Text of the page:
I like to write about and advocate for diversity and inclusion. But what diversity advocates often forget or ignore is the importance of emphasizing what we have in common, in addition to what makes us different. The old-fashioned description I grew up with of America as a “melting pot” is seldom used today. I think … Continue reading Diversity of Experience and Ideas, Shared Values and Goals
Diversity and inclusion are important and beneficial, but should be pursued in an inclusive way. I get a queasy feeling when I read quotes like this, on why the interviewee prefers Elizabeth Warren to Bernie Sanders as the Democratic nominee: “If I have a chance of voting for an old white man or a less … Continue reading The Inclusive Pursuit of Diversity and Inclusion
Too often, diversity and meritocracy are presented as opposites, when in fact, the two go hand in hand. The grand irony is that many of those who use the concept of meritocracy to argue against greater diversity are in fact working against the interests of a true meritocracy. The biggest logical fallacy that most pro-“meritocracy” … Continue reading Why Diversity Increases Meritocracy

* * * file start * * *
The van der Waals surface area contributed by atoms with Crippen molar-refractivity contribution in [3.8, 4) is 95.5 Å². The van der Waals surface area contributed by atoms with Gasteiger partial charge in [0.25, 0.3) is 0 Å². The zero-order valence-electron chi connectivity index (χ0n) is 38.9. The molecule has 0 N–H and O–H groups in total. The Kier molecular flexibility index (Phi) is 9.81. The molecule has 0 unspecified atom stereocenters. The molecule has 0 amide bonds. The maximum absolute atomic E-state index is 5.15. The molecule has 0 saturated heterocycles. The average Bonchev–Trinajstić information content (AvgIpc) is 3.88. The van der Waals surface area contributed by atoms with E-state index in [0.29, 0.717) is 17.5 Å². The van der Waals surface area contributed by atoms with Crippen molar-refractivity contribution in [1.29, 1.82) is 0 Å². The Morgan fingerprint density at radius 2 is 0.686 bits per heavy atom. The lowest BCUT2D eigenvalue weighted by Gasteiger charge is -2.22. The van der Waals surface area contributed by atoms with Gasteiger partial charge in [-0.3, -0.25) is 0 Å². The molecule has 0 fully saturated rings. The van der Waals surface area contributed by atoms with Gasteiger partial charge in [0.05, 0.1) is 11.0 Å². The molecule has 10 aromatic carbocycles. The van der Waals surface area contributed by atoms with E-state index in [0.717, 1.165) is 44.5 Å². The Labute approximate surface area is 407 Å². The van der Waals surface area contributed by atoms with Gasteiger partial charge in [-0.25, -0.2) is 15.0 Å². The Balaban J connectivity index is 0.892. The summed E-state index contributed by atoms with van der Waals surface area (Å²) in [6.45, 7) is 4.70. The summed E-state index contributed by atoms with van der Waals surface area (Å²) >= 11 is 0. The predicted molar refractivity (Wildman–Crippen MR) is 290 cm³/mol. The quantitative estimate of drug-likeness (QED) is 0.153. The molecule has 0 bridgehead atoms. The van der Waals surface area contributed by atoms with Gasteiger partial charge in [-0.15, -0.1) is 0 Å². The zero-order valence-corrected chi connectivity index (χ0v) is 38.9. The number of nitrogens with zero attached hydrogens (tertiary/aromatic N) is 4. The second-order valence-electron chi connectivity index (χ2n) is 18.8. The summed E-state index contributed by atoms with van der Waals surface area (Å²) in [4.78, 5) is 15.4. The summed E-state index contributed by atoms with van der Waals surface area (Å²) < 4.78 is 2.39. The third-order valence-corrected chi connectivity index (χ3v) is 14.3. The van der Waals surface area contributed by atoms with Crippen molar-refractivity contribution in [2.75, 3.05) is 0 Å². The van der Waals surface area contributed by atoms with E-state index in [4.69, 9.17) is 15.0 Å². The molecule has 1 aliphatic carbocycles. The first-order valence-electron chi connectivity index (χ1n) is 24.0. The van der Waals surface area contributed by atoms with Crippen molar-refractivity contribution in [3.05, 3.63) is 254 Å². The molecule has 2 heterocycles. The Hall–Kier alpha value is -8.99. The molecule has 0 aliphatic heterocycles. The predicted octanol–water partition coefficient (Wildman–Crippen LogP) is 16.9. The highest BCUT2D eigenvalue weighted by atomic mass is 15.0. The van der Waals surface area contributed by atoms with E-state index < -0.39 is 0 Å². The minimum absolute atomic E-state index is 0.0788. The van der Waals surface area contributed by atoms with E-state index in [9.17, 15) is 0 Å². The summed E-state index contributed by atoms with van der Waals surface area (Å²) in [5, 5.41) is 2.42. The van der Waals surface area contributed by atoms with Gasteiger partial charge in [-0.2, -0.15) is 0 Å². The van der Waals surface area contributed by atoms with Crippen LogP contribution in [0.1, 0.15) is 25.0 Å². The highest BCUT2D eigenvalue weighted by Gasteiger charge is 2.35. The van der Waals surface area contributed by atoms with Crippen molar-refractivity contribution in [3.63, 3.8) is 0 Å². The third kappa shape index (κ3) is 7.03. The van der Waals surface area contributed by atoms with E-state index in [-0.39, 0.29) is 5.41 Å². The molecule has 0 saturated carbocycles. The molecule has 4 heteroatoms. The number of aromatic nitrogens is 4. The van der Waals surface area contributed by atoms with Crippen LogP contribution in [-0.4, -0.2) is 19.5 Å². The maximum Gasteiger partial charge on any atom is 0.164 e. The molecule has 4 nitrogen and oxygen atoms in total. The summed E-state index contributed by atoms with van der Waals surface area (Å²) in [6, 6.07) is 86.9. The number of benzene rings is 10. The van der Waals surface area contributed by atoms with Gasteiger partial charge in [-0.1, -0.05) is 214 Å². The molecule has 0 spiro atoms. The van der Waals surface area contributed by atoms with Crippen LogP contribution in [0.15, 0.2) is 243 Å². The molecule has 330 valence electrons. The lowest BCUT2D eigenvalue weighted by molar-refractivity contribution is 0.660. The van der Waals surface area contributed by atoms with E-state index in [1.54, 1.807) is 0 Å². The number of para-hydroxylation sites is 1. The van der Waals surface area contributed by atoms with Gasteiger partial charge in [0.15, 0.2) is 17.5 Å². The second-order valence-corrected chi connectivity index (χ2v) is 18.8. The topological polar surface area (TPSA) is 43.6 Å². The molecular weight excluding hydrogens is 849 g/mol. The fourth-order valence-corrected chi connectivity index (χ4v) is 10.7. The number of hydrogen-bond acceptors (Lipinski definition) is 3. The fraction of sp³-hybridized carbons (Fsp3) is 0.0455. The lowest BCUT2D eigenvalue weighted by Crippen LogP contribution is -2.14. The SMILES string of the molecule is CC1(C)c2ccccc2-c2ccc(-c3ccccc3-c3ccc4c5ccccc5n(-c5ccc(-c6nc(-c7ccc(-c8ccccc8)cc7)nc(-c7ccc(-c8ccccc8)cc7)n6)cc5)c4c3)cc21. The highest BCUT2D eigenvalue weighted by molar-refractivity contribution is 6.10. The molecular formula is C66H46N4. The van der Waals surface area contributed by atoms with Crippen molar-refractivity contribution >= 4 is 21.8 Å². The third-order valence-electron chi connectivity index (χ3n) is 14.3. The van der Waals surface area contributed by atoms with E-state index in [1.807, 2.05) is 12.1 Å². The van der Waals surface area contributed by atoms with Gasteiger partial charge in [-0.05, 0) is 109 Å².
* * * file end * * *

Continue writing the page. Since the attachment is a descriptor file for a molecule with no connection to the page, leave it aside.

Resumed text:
Those who favor and oppose diversity actually share very similar concerns. This thought occurred to me when I read the end of this interview with Slack developer Kaya Thomas: The interview ends with the following exchange: “Brown: As one of the few black women in the industry, have you ever felt tokenized? Thomas: Yeah. It’s … Continue reading Common ground between those who favor and oppose diversity hiring
Everywhere one looks, Silicon Valley seems ascendant. Tech companies like Apple and Google are among the world’s most valuable and admired, while tech titans like Larry and Sergey, and Mark and Sheryl are given the first-name-only treatment of offline celebrities. Silicon Valley has even stuck its nose into broader society, helped by the fact that … Continue reading Will Success Ruin Silicon Valley?